She says she worked briefly at an Adventist church that had a program for Venezuelan immigrants, but was dismissed after 16 months.
According to Janaina Galvão, head of the UNHCR office in Belém, “the Warao population’s main challenges are access to focused health care, education, and income generation policies that take into account specific characteristics of Indigenous people. Furthermore, access to land and decent housing has been an important obstacle, even though Indigenous communities in Belém and [the neighboring municipality of] Ananindeua have already taken important steps in this area by buying land collectively.”
An unprecedented law
The arrival of the Warao in Belém has exposed a gap in refugee policies. Although the city is known for its hospitality and its history of welcoming refugees, the lack of a coordinated system to deal with this specific migration flow has left these populations vulnerable.
The UNHCR estimates there are around 700 Warao in Belém and Ananindeua. Others also live in the Pará municipalities of Santarém, Parauapebas, Marabá, Altamira, Itaituba, Salinópolis and Benevides. Their numbers are provided by local governments, but can vary depending on the time of year, given their high level of mobility within Brazil.
The lack of strategies to face the challenges caused by these migratory displacements caught the attention of a group of people in Belém who managed to advance municipal legislation in a joint action.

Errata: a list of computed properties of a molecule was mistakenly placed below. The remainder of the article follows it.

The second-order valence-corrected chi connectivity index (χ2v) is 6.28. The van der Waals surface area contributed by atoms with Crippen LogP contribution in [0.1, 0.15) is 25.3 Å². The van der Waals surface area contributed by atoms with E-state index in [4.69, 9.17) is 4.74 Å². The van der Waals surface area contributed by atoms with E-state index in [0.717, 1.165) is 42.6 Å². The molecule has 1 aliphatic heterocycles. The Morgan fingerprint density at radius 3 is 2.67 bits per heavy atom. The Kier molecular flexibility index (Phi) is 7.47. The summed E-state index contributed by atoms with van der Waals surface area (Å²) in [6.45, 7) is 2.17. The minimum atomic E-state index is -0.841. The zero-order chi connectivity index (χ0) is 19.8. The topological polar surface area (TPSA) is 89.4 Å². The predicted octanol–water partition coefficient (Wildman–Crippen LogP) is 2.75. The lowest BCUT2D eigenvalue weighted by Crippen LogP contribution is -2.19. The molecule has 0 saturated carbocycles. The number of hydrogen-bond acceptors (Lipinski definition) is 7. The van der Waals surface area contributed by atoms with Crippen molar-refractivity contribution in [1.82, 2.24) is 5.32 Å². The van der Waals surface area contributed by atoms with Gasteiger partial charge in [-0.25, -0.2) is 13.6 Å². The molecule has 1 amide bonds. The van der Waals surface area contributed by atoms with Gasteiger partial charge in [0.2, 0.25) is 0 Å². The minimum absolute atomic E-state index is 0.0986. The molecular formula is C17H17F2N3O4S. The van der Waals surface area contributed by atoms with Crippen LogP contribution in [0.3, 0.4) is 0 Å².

Working with the Brazilian Bar Association (OAB) and the UNHCR, Fernando Carneiro, the head of the City Council’s human rights committee, pushed through Bill 9897/2023 in record time.
The idea occurred during a march in Belém to protest the murder of Moïse Kabagambe, a Congolese refugee killed in Rio de Janeiro in 2022. At the time, Carneiro met with Samuel Medeiros, a lawyer and president of the OAB’s foreign relations committee, who suggested drafting municipal legislation to address Belém’s migration policies.
Carneiro embraced the idea, but explained that the City Council’s internal regulations imposed several limitations and that they would have to design a bill that could be approved without running foul of the Constitution, and which addressed migration regulations with the active participation of the Warao community.
“We designed the articles in the bill with the help of the Warao, during several hearings at the OAB. We read the sections one by one with the help of an interpreter, and they gave their opinions according to their needs,” Carneiro says. “After the bill was drafted, we introduced it and it was voted in record time. It was signed into law within a year. Those who are familiar with and follow legislative procedures know that this is not easy or common.”
The second stage was the creation of a Municipal Committee for the Migrant, Stateless, Asylum-Seeking and Refugee Population on the same day the law was signed. The committee is chaired by the Belém deputy mayor, and involves several municipal departments, such as those on education, citizenship and human rights, economy, and health, as well as 10 civil society representatives.
“Today, with the immigration legislation sanctioned, we can say that Belém is at a very advanced stage from a legislative point of view,” Medeiros says. “What is new about Belém is that we are the only ones, as far as I have been able to research, who have created [legal] devices with the purpose of protecting the specific characteristics of Indigenous refugees.”
Banner image: Mariliz Garcia, a resident of the Warao community in Outeiro, Belém. Image by João Paulo Guimarães for Mongabay.